Chapter 13 Bankruptcy

Chapter 13 bankruptcy gives you the ability to save your home and your assets while also paying back all or part of the debt. This type of bankruptcy is the alternative for those individuals that may not qualify for Chapter 7 bankruptcy.

In order to determine which type of bankruptcy is best for you, your Minneapolis bankruptcy attorney will perform a means test. This is where all of your finances from your income to your debt is reviewed to see if you have any room in your income to pay any of your debts. If you do have some disposable income left, although it is not enough to meet all of your financial obligations, Chapter 13 bankruptcy will be the type you will file.

There are a number of reasons why you may need to file Chapter 13 bankruptcy instead of Chapter 7. They are:

  • Keeping your home
  • Preventing repossession of your vehicle
  • The means test says you’re not eligible for Chapter 7
  • Chapter 7 was filed sometime within the past 8 years
  • Non-exempt asset protection
  • Debts that cannot be discharged, such as student loans and taxes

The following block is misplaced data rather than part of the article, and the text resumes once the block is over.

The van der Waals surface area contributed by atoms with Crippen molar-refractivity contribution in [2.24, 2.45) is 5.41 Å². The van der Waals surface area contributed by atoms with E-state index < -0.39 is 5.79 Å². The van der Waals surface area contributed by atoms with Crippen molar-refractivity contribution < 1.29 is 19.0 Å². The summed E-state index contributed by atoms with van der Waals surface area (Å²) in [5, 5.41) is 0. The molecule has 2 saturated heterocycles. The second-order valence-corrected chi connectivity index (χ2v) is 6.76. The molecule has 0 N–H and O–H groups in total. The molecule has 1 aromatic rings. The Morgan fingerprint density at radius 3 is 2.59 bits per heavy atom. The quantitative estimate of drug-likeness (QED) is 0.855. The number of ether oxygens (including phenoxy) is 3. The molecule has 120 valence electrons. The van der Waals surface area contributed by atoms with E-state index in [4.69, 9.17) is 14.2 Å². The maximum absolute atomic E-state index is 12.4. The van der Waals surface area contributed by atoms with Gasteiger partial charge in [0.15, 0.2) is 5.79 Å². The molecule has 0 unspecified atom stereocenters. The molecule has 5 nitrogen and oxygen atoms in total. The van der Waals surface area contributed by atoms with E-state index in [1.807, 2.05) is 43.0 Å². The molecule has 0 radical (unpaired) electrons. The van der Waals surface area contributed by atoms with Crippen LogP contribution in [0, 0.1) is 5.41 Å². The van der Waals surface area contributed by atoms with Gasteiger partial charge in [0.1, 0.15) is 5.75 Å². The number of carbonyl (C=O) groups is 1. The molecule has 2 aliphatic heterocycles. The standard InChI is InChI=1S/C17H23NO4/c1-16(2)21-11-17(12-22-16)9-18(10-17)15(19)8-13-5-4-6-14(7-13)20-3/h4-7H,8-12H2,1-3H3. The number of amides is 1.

When filing Chapter 13 bankruptcy, there are two classes that must be taken. The first is the class with an approved credit counselor that must be completed before the bankruptcy petition can be filed. The second is a financial management course after the repayment plan is approved. Both can be completed online, over the phone, or in person.

Chapter 13 is referred to as a way to reorganize debts. You are protected from the collections actions of creditors during this time. Foreclosure, lawsuits, liens, and any wage garnishments must stop as well. Mortgage payments and other debts are combined into a single payment, as long as the creditors have no objection. The money is distributed to the creditors from this payment. You will have 36 to 60 months to complete the payment plan and the payments distributed to creditors may only be a percentage of the debt. The payment amount is something that you can afford to make, which is why the term can vary.

Once the repayment plan is complete, the debts are discharged. This allows you to start all over. You can acquire new credit. Individuals who file bankruptcy do not have a lot of difficulty acquiring new credit after their debt has been discharged. Interest rates may be higher, but new credit cards, a mortgage, and car loans are possible.

If you are burdened by a mountain of debt, it is time to do something about it. It is time to stop feeling as if you fall down the mountain as soon as you start to ascend it. To stop the struggle, you need a good bankruptcy attorney to help you through the process. Paul Ross & Associates can help you go from dealing with harassing calls to creditors to being able to start over financially. Call for a free consultation at 952-448-3333.